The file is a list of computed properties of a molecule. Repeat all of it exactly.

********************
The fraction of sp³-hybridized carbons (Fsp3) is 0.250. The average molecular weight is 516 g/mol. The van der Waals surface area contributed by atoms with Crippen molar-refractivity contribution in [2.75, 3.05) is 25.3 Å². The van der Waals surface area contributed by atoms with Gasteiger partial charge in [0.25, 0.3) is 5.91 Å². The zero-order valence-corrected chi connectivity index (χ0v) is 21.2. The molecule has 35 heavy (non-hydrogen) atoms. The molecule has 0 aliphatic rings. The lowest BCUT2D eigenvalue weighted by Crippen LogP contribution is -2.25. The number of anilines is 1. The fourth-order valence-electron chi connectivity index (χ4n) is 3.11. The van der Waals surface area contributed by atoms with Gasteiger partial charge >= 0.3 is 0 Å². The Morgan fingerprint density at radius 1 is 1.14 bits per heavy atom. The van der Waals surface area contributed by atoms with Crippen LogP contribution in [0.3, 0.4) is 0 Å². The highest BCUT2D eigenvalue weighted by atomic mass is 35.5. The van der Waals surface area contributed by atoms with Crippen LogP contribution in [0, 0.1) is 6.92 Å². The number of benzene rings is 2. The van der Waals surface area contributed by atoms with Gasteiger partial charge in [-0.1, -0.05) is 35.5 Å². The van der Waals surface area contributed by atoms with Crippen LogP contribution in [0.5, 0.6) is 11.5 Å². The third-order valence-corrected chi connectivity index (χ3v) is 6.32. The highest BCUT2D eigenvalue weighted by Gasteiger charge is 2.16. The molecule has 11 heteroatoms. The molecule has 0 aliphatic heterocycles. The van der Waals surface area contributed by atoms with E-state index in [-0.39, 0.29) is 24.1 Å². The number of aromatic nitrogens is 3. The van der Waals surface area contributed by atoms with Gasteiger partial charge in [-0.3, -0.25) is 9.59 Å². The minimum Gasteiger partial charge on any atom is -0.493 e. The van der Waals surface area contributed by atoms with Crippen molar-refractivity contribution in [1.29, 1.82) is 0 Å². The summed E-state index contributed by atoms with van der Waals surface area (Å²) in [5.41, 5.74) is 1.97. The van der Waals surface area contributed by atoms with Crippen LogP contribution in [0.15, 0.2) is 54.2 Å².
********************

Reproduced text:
The fraction of sp³-hybridized carbons (Fsp3) is 0.250. The average molecular weight is 516 g/mol. The van der Waals surface area contributed by atoms with Crippen molar-refractivity contribution in [2.75, 3.05) is 25.3 Å². The van der Waals surface area contributed by atoms with Gasteiger partial charge in [0.25, 0.3) is 5.91 Å². The zero-order valence-corrected chi connectivity index (χ0v) is 21.2. The molecule has 35 heavy (non-hydrogen) atoms. The molecule has 0 aliphatic rings. The lowest BCUT2D eigenvalue weighted by Crippen LogP contribution is -2.25. The number of anilines is 1. The fourth-order valence-electron chi connectivity index (χ4n) is 3.11. The van der Waals surface area contributed by atoms with Gasteiger partial charge >= 0.3 is 0 Å². The Morgan fingerprint density at radius 1 is 1.14 bits per heavy atom. The van der Waals surface area contributed by atoms with Crippen LogP contribution in [0.3, 0.4) is 0 Å². The highest BCUT2D eigenvalue weighted by atomic mass is 35.5. The van der Waals surface area contributed by atoms with Crippen LogP contribution in [0, 0.1) is 6.92 Å². The number of benzene rings is 2. The van der Waals surface area contributed by atoms with Gasteiger partial charge in [-0.1, -0.05) is 35.5 Å². The van der Waals surface area contributed by atoms with Crippen LogP contribution in [0.5, 0.6) is 11.5 Å². The third-order valence-corrected chi connectivity index (χ3v) is 6.32. The highest BCUT2D eigenvalue weighted by Gasteiger charge is 2.16. The molecule has 11 heteroatoms. The molecule has 0 aliphatic heterocycles. The van der Waals surface area contributed by atoms with E-state index in [-0.39, 0.29) is 24.1 Å². The number of aromatic nitrogens is 3. The van der Waals surface area contributed by atoms with Gasteiger partial charge in [-0.3, -0.25) is 9.59 Å². The minimum Gasteiger partial charge on any atom is -0.493 e. The van der Waals surface area contributed by atoms with Crippen molar-refractivity contribution in [1.29, 1.82) is 0 Å². The summed E-state index contributed by atoms with van der Waals surface area (Å²) in [5.41, 5.74) is 1.97. The van der Waals surface area contributed by atoms with Crippen LogP contribution in [0.15, 0.2) is 54.2 Å².